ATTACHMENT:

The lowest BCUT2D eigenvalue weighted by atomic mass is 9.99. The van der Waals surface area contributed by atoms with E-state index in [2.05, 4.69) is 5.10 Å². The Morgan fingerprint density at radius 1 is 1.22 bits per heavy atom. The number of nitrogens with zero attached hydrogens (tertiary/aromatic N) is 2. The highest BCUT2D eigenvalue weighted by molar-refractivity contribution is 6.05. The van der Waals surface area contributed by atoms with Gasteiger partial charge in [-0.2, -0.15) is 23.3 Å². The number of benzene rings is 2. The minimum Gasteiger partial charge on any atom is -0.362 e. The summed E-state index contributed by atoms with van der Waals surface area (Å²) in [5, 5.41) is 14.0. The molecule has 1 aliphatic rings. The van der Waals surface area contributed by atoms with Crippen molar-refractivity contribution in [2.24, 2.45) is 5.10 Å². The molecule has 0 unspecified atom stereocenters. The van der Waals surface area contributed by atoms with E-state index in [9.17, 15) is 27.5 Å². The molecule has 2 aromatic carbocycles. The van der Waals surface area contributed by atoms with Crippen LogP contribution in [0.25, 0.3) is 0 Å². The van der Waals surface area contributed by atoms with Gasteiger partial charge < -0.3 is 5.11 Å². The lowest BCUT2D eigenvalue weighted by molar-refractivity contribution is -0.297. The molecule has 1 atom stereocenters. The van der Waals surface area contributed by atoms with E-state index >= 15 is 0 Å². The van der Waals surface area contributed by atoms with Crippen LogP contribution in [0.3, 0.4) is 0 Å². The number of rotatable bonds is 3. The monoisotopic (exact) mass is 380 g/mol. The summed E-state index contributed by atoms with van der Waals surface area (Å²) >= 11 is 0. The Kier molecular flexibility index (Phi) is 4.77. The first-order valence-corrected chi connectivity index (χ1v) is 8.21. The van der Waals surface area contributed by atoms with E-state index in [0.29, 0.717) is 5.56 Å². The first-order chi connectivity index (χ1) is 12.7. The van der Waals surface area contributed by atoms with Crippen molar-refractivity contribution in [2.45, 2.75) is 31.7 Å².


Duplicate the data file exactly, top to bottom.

The lowest BCUT2D eigenvalue weighted by atomic mass is 9.99. The van der Waals surface area contributed by atoms with E-state index in [2.05, 4.69) is 5.10 Å². The Morgan fingerprint density at radius 1 is 1.22 bits per heavy atom. The number of nitrogens with zero attached hydrogens (tertiary/aromatic N) is 2. The highest BCUT2D eigenvalue weighted by molar-refractivity contribution is 6.05. The van der Waals surface area contributed by atoms with Gasteiger partial charge in [-0.2, -0.15) is 23.3 Å². The number of benzene rings is 2. The minimum Gasteiger partial charge on any atom is -0.362 e. The summed E-state index contributed by atoms with van der Waals surface area (Å²) in [5, 5.41) is 14.0. The molecule has 1 aliphatic rings. The van der Waals surface area contributed by atoms with Crippen molar-refractivity contribution in [2.24, 2.45) is 5.10 Å². The molecule has 0 unspecified atom stereocenters. The van der Waals surface area contributed by atoms with E-state index in [9.17, 15) is 27.5 Å². The molecule has 2 aromatic carbocycles. The van der Waals surface area contributed by atoms with Crippen LogP contribution in [0.25, 0.3) is 0 Å². The van der Waals surface area contributed by atoms with Gasteiger partial charge < -0.3 is 5.11 Å². The lowest BCUT2D eigenvalue weighted by molar-refractivity contribution is -0.297. The molecule has 1 atom stereocenters. The van der Waals surface area contributed by atoms with E-state index >= 15 is 0 Å². The van der Waals surface area contributed by atoms with Crippen LogP contribution in [0.3, 0.4) is 0 Å². The number of rotatable bonds is 3. The monoisotopic (exact) mass is 380 g/mol. The summed E-state index contributed by atoms with van der Waals surface area (Å²) >= 11 is 0. The Kier molecular flexibility index (Phi) is 4.77. The first-order valence-corrected chi connectivity index (χ1v) is 8.21. The van der Waals surface area contributed by atoms with E-state index in [0.29, 0.717) is 5.56 Å². The first-order chi connectivity index (χ1) is 12.7. The van der Waals surface area contributed by atoms with Crippen molar-refractivity contribution in [2.45, 2.75) is 31.7 Å².